I think “IETF does not define policy” is about as true as “individuals represent themselves at IETF.” But that’s a longer rathole.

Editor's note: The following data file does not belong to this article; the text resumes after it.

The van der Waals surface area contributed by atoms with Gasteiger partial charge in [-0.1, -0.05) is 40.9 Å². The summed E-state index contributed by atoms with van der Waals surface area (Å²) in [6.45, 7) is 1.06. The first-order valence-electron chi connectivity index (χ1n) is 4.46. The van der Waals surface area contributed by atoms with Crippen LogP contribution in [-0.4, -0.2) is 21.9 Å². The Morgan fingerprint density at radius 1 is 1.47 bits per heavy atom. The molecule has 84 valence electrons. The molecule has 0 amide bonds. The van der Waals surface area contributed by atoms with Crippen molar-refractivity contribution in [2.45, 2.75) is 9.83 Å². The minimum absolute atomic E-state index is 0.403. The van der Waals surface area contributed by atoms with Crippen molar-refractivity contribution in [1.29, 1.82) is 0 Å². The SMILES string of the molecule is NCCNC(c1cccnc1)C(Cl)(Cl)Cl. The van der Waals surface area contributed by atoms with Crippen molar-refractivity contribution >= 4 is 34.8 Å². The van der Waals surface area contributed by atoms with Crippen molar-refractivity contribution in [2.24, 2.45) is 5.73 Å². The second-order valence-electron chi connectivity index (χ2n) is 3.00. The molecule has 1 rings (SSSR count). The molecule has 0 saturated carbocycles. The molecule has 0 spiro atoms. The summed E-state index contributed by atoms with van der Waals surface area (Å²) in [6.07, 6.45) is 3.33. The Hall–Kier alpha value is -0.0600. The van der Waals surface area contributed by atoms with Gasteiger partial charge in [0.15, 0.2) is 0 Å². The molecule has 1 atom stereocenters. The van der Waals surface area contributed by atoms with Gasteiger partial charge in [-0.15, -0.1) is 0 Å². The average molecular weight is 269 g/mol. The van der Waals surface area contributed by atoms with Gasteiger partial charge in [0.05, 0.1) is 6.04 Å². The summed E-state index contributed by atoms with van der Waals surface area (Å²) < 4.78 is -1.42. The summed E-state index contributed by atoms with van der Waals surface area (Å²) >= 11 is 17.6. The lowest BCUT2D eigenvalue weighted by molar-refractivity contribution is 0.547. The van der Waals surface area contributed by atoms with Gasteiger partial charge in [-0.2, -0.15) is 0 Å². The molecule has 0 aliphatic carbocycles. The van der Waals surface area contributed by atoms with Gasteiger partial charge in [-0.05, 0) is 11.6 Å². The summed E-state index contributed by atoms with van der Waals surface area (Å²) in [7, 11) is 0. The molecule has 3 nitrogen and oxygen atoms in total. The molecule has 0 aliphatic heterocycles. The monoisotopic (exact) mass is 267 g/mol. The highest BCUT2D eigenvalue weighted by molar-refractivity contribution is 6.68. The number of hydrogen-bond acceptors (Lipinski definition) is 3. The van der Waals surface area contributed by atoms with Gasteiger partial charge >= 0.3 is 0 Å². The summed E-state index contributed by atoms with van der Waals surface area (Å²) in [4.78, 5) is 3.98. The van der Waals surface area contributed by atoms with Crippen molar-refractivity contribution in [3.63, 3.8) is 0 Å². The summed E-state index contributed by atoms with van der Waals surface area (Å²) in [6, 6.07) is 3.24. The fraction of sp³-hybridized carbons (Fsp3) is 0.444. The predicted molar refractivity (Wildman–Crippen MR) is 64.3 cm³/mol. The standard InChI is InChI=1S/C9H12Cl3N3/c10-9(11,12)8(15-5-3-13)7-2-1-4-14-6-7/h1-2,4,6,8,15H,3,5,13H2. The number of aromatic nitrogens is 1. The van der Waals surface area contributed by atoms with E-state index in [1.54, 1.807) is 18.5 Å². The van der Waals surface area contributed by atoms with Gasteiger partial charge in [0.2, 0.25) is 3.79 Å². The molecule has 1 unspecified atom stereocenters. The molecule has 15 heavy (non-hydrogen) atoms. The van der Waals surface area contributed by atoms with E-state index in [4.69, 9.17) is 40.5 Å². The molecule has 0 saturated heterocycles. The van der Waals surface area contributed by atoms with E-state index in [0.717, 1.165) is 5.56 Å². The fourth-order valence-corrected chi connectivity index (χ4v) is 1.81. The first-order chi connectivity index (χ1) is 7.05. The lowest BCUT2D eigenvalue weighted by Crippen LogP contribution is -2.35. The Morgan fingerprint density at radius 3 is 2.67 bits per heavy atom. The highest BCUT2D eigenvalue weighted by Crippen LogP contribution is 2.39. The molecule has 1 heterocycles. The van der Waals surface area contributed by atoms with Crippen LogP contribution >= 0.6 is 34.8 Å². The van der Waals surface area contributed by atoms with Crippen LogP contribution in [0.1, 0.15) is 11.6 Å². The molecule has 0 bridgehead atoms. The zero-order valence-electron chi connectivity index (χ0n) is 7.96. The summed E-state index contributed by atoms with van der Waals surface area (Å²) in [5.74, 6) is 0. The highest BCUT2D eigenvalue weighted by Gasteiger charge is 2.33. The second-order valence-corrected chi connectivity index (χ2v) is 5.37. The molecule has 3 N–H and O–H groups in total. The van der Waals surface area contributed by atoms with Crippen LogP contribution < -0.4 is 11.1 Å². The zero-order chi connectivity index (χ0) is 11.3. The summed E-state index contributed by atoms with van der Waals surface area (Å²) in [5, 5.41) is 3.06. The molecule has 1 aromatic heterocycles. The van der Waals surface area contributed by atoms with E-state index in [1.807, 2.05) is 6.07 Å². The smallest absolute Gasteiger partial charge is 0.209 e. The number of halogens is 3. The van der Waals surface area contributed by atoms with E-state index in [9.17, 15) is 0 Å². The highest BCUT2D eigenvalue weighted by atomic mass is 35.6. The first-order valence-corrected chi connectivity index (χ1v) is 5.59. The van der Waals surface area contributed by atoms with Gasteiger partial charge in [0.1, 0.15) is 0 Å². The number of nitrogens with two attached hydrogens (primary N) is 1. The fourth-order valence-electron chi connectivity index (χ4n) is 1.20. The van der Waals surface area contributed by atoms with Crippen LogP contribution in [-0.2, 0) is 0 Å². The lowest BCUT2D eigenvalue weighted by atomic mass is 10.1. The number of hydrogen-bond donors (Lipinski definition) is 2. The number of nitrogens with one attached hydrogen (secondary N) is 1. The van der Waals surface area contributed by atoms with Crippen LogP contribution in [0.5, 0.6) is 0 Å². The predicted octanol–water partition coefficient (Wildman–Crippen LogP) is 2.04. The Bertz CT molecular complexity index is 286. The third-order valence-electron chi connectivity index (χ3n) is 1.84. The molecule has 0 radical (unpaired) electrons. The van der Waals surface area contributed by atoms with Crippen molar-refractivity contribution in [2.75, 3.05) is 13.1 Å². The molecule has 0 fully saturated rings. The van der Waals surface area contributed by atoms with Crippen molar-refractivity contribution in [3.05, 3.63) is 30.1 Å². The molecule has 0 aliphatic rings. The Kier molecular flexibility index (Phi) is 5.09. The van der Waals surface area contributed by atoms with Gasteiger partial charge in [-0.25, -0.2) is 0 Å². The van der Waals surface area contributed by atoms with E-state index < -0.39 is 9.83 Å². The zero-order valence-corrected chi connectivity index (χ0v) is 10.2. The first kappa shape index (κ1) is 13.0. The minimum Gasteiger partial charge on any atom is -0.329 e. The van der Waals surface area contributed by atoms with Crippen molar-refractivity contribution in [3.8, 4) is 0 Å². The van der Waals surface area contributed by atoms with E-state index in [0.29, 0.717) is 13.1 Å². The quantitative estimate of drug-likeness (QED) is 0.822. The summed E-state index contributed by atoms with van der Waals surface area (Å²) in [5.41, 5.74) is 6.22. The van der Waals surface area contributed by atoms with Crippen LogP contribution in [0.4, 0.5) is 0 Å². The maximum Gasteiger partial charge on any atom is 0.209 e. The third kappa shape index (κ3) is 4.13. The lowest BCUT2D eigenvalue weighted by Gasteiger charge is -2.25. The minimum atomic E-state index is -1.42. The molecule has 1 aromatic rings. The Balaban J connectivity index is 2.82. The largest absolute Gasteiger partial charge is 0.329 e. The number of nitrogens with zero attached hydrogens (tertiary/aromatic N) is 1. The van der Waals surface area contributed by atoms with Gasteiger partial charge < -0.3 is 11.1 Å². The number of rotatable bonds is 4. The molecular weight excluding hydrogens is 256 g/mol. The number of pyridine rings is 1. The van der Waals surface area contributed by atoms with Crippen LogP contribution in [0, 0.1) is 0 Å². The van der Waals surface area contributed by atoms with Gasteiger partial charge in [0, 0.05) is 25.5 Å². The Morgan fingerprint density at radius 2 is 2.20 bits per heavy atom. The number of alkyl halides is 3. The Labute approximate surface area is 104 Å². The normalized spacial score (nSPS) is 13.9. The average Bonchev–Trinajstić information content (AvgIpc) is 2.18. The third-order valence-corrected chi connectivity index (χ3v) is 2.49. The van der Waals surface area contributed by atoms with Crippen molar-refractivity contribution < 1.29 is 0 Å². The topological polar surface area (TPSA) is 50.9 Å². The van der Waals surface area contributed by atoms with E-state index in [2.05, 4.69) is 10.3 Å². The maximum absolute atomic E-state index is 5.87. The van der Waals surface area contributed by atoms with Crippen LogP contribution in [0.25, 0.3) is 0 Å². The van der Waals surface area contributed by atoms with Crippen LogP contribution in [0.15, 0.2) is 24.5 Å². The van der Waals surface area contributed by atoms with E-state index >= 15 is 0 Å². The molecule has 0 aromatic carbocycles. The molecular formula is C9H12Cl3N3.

I also don’t think it’s helpful to try to redefine long-standing and well-understood terminology like what it means to issue a certificate. In fact, I just checked, and using a definition like “reserving a serial number” causes many of the issuance requirements in RFC 5280 to be non-sensical. It would be helpful for one of the relevant documents, or another document, or even an errata, to clarify that OCSP services can be offered for pre-certificates. It’s merely a question of clarifying the technical requirements about how an OCSP service should operate, as those requirements currently can be read to not allow OCSP responses for non-certificates. Not sure what reason there would be to oppose such a simple clarification that aligns the relevant requirements with the desired policy, especially since it is backwards compatible. -Tim From: Ryan Sleevi <r...@sleevi.com> Sent: Thursday, September 19, 2019 2:17 PM To: Tim Hollebeek <tim.holleb...@digicert.com> Cc: Rob Stradling <r...@sectigo.com>; Alex Cohn <a...@alexcohn.com>; mozilla-dev-security-pol...@lists.mozilla.org; Wayne Thayer <wtha...@mozilla.com>; Jeremy Rowley <jeremy.row...@digicert.com> Subject: Re: DigiCert OCSP services returns 1 byte On Thu, Sep 19, 2019 at 1:52 PM Tim Hollebeek via dev-security-policy <firstname.lastname@example.org <mailto:email@example.com> > wrote: I think that's fine as Mozilla and/or the CABF can and should override RFCs when it makes sense to do so, but I think it would also be helpful in the long term to fix the discrepancy, especially as CT is likely to be used in more certificate ecosystems in the future. Isn't the core tenet that the IETF does not define policy? This seems very well rooted in policy, as you note. The question does not seem to be about whether or not precertificates-are-certificates (and, in a -bis world, they're clearly a SignedData-thing-that-isn't), but what constitutes the act of issuance: is it signing a thing (whether a TBSCertificate or something other, like a precertificate under 6962 or 6962-bis)? Is it reserving the serial number and assigning it in the system? In any event, if/when CT is used in other systems, they'll be using different CT logs, so they'll really be entirely different ecosystems. It seems that the policy management authority (i.e. the equivalent to browsers, in the Web PKI) for those ecosystems can provide clarity, and it further emphasizes why a single CA certificate should not participate in multiple PMAs, to reduce the risk of and avoid conflicts and/or misunderstandings.
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